SNAP­SHOT

Va­le­rian Ho finds out how it all be­gan for the leg­endary Penin­sula Hong Kong

Business Traveller - - CONTENTS -

Like many grand ho­tels, the Penin­sula is a fam­ily busi­ness. It all started with two broth­ers of Jewish-Iraqi de­scent – El­lis Kadoorie set­tled in Shang­hai in 1880, while his el­der brother, Elly, set him­self up in busi­ness in Hong Kong. They gained a ma­jor share­hold­ing in Hong Kong Ho­tels Lim­ited, which in 1922 ac­quired an 85 per cent in­ter­est in the Shang­hai Ho­tel Com­pany. The two com­pa­nies merged to form the Hongkong and Shang­hai Ho­tels – par­ent com­pany of the Penin­sula Ho­tels.

Ar­chi­tects were com­mis­sioned to draw up plans for “the finest ho­tel east of the Suez” in the early 1920s, at the tip of Hong Kong’s Kowloon Penin­sula. How­ever, soon af­ter com­ple­tion the build­ing was req­ui­si­tioned by Bri­tish forces and used for mil­i­tary ac­com­mo­da­tion. Af­ter ren­o­va­tion, the Penin­sula opened for busi­ness in De­cem­ber 1928.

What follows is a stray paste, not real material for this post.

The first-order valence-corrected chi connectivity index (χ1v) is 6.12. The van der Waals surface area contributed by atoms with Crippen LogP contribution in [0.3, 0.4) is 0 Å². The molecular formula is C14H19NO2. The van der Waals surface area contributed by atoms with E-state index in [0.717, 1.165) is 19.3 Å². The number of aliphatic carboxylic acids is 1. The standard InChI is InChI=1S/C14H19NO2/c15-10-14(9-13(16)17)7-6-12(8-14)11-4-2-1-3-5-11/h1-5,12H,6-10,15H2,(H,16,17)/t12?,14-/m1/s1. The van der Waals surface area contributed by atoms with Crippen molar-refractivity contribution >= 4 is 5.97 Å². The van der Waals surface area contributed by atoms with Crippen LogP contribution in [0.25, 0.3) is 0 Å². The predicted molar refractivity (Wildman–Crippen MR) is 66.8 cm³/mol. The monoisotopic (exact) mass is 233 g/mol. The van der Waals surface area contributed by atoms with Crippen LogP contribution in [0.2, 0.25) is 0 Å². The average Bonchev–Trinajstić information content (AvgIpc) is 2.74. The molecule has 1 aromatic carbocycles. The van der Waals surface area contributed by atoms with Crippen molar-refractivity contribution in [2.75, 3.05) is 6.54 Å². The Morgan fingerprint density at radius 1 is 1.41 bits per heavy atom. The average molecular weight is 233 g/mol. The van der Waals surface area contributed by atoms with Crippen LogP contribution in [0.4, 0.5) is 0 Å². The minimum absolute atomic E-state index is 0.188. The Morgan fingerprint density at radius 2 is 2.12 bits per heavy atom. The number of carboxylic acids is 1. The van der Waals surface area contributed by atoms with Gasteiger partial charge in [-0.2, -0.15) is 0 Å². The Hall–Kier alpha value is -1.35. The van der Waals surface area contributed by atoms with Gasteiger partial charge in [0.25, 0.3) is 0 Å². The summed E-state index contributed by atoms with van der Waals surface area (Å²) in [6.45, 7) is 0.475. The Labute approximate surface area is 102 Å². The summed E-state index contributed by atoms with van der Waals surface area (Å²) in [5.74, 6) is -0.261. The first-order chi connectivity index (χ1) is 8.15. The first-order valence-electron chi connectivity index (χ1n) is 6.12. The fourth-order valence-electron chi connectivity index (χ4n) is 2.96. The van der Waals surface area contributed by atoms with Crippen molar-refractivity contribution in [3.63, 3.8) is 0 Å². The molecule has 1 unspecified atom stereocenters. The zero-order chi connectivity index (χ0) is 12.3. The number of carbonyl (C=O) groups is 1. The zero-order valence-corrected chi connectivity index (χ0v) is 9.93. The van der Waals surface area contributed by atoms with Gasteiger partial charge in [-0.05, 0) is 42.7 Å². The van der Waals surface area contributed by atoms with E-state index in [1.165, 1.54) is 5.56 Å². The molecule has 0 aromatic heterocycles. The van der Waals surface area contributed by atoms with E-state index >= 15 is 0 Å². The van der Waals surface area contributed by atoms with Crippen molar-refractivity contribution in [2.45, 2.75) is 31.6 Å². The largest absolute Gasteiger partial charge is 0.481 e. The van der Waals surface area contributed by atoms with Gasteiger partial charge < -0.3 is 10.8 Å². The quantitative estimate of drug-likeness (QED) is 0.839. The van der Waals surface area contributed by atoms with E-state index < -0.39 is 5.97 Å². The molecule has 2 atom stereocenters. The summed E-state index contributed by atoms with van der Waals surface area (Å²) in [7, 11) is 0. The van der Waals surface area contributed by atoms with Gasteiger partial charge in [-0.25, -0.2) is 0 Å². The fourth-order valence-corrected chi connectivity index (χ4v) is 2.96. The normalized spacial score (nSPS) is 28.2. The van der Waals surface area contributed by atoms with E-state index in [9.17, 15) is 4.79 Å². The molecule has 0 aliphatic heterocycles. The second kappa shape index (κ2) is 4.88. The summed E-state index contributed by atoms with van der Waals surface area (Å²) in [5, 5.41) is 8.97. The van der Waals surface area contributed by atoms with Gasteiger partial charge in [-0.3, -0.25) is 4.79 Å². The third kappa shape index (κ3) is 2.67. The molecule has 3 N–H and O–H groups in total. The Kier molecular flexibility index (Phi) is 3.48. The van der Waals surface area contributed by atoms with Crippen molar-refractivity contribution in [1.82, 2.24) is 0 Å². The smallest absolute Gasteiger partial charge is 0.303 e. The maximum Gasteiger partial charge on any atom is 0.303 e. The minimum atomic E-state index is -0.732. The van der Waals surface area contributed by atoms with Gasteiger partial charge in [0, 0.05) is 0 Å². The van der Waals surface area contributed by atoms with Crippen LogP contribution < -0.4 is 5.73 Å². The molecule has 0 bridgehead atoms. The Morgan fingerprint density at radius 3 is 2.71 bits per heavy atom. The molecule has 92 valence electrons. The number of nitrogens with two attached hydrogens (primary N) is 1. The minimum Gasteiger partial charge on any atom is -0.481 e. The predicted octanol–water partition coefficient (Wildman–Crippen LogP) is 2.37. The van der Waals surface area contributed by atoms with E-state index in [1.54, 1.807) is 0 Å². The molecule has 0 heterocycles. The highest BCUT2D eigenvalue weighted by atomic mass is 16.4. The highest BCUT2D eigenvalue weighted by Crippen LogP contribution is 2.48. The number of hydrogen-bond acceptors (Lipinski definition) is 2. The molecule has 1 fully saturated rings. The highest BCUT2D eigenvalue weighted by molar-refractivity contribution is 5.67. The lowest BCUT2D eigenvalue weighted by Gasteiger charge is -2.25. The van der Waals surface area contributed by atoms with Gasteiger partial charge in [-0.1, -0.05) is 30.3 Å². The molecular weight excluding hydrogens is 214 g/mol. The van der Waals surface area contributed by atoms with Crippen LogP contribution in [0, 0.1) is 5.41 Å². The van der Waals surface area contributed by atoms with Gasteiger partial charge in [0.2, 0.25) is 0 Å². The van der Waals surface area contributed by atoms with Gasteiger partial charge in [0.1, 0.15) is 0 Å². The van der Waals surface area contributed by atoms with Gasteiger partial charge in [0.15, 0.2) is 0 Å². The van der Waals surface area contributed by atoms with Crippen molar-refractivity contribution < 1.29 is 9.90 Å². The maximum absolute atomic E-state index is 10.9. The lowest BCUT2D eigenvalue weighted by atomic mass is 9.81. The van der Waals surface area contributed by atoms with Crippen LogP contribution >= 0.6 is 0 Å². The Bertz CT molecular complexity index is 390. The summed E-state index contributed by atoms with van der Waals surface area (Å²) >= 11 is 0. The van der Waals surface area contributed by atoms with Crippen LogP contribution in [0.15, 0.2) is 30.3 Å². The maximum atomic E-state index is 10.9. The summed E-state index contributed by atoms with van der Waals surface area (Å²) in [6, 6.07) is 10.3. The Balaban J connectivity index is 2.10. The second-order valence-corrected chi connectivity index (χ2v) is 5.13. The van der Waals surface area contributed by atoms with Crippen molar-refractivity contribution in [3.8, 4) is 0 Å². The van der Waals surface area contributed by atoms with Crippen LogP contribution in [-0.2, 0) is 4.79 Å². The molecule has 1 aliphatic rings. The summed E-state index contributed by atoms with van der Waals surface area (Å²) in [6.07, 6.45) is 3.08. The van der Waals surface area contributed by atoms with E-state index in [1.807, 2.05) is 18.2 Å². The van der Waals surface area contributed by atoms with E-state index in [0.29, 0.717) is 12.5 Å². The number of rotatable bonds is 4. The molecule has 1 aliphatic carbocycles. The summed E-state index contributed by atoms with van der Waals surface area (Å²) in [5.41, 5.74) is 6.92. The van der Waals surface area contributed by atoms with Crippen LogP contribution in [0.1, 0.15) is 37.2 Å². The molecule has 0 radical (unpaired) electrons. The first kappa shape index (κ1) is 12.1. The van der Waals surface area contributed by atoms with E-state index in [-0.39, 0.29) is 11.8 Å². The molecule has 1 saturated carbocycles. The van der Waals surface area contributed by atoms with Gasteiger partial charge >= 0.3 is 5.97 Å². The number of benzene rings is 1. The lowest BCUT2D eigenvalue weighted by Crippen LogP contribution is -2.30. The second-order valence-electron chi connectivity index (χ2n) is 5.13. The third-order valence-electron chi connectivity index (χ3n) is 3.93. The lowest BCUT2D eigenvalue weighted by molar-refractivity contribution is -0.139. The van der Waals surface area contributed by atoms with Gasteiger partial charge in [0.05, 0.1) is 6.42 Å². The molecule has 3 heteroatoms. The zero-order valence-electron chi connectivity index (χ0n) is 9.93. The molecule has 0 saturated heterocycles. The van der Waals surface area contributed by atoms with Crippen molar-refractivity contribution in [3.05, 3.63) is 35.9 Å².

The 168-room prop­erty was the first to cater to over­land trade in the days when a first-class train trip from Lon­don took ten days, run­ning via Calais, Paris, Moscow, Bei­jing and Shang­hai. It rapidly be­came one of Hong Kong’s most pop­u­lar venues for par­ties and balls, and af­ter­noon tea dances were a pop­u­lar fix­ture at week­ends, with cream cakes, tea and danc­ing to a band – all for only US$0.50.

In 1994 a new 30-storey tower added 130 rooms, a he­li­port, a rooftop restau­rant and spa. The group now has prop­er­ties in ten cities world­wide.

Be­low:

Left: The Penin­sula in 1928 the ho­tel lobby in the 1950s

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